As my first Halloween without my mother approaches, I have been finding myself thinking about her more and more. And about the witch that she so loved to be during this time. I have been racking my brain with ways to honour that part of her this season. And so far, all I had come up with was that I was going to buy two sets of candy this year – one bowl of general mish-mash, and another bowl with whole bars of chocolaty goodness! That bowl, the good bowl, I was going to reserve the deployment of those candies for only the children dressed up as witches for Halloween! A superfluous way of honouring my mother’s chosen ghoul.
And then there was this morning – when I woke and drew back the blinds – staring right at me from outside my window… a witch! An effigy of a witch attached to one of the light poles. It hung perfectly on display with a green face, a mole, a pointed cap and made of straw! This petite simulacrum of a witch even boasted the colour purple (my mother had a ravenous delight for the colour purple). What a sight to see. What a sight for sore eyes and a pained heart.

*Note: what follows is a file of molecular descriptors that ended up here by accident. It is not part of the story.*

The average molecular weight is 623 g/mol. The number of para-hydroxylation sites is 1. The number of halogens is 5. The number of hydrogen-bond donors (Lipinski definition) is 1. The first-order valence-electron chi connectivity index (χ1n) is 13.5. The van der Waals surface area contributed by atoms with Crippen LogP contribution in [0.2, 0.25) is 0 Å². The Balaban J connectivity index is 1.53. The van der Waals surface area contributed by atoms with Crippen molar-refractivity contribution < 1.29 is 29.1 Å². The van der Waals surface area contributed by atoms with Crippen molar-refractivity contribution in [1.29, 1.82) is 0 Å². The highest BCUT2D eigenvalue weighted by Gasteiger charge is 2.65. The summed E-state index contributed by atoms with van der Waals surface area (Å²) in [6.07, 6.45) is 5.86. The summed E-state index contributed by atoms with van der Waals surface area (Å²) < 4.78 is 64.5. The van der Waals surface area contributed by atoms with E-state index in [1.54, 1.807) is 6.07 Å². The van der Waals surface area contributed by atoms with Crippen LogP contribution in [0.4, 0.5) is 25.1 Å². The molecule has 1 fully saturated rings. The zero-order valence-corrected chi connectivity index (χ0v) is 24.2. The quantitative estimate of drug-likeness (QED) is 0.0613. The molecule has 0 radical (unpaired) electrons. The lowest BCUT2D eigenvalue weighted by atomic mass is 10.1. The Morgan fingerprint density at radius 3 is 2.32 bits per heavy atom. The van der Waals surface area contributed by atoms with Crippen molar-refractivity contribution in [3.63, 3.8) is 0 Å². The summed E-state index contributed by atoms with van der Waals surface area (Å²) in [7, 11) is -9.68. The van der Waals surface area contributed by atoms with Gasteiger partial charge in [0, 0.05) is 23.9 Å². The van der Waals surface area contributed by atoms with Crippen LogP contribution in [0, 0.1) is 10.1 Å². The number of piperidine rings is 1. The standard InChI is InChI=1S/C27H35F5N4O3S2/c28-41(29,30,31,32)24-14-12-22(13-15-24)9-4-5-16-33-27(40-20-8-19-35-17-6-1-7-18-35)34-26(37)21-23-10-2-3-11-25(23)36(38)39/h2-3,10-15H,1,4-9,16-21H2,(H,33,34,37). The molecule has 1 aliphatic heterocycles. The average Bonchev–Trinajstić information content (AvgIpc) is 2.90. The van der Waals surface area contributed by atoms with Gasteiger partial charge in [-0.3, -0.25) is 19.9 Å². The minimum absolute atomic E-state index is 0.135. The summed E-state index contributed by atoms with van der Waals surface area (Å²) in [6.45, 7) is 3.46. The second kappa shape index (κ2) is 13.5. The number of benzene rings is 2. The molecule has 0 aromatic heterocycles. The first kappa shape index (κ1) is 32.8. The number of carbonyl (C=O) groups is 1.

Now, I am not much for believing in the supernatural nor the majesty of religious symbolism, I chalk things up to coincidences and projected manifestations above anything other worldly. But I couldn’t help myself from finding a little message from my mum in that witch (even if it is a self-projected message). A feeling came over me of closeness to my mum the moment I looked at this simple decoration. It was as though she was telling me that she was still here, that she was still with me and above all else, she was saying, “Happy Halloween, Matt-man! Happy Halloween…”
Well, Mum, happy Halloween… Happy Halloween.